Conditions in Mariupol are "unbearable" and "just hell," residents who fled the besieged city in southeastern Ukraine told CNN, as shocking drone footage and satellite photos show the utter devastation wrought by the Russian bombardment.
Here's what we know about the situation:
- Hospital captives allegations: Doctors and patients were being held against their will in the Mariupol regional intensive care hospital, said Pavlo Kyrylenko, head of the Donetsk regional administration. Kyrylenko said a hospital employee told him staff and patients were staying in the basement, where the sick and injured continued to be treated. "It is impossible to get out of the hospital. They shoot hard, we sit in the basement. Cars have not been able to drive to the hospital for two days. High-rise buildings around us are burning … the Russians have rushed 400 people from neighboring buildings to our hospital. We can't leave,” Kyrylenko said, quoting the employee. Sergei Orlov, deputy mayor of Mariupol, also said the hospital was occupied by Russian troops, who used doctors and patients as captives. "We do not have any access to them," he said.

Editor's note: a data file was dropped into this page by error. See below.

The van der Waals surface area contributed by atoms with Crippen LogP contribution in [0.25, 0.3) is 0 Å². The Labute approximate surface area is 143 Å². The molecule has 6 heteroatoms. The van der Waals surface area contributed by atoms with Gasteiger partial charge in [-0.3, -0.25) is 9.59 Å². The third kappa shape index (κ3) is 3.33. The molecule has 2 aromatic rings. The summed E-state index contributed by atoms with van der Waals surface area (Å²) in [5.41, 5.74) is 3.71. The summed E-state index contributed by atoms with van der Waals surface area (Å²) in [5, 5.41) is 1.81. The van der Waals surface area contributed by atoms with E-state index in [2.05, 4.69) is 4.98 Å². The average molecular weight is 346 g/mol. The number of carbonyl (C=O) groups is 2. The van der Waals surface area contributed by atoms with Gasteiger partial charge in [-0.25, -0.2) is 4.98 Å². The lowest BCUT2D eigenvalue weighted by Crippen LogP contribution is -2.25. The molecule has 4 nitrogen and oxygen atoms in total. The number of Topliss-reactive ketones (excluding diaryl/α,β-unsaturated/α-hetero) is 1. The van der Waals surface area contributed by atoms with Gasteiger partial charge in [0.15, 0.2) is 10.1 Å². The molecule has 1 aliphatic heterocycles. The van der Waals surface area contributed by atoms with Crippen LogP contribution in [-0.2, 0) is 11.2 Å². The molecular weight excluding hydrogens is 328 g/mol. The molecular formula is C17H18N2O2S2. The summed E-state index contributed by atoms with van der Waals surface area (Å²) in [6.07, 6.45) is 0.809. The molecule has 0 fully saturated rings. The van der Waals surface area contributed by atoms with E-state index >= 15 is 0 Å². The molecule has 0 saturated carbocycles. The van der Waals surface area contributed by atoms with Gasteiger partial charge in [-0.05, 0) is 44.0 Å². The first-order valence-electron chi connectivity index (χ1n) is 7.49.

- City's destruction: Orlov said Russian forces are "destroying" Mariupol with regular attacks. "Yesterday, we counted 22 aircraft which were bombing our city, and at least 100 bombs they used to bomb our city. The damage is awful," he said Tuesday. Satellite images from Maxar Technologies Monday show the extent of the damage, including homes smoldering after apparently suffering Russian strikes, a destroyed apartment complex and rising plumes of thick smoke.
- Trapped residents: About 350,000 people are trapped in Mariupol and as many as 2,500 civilians have died, Ukrainian officials estimate. Those who remain are without electricity, water and heat. One woman who managed to escape said she had spent two weeks in a basement with about 60 others, and only left occasionally to retrieve items from her apartment. Another woman said she let 17 people shelter in her house after their homes were destroyed, and cooked soup in her garden using rainwater. She described shells flying overhead "around the clock."
- Evacuations: For weeks, there has been a failure to formally establish safe corridors to evacuate civilians from Mariupol, which has been besieged since March 1. However, Ukraine's deputy prime minister said about 20,000 people managed to leave Tuesday.
Read more about Mariupol here.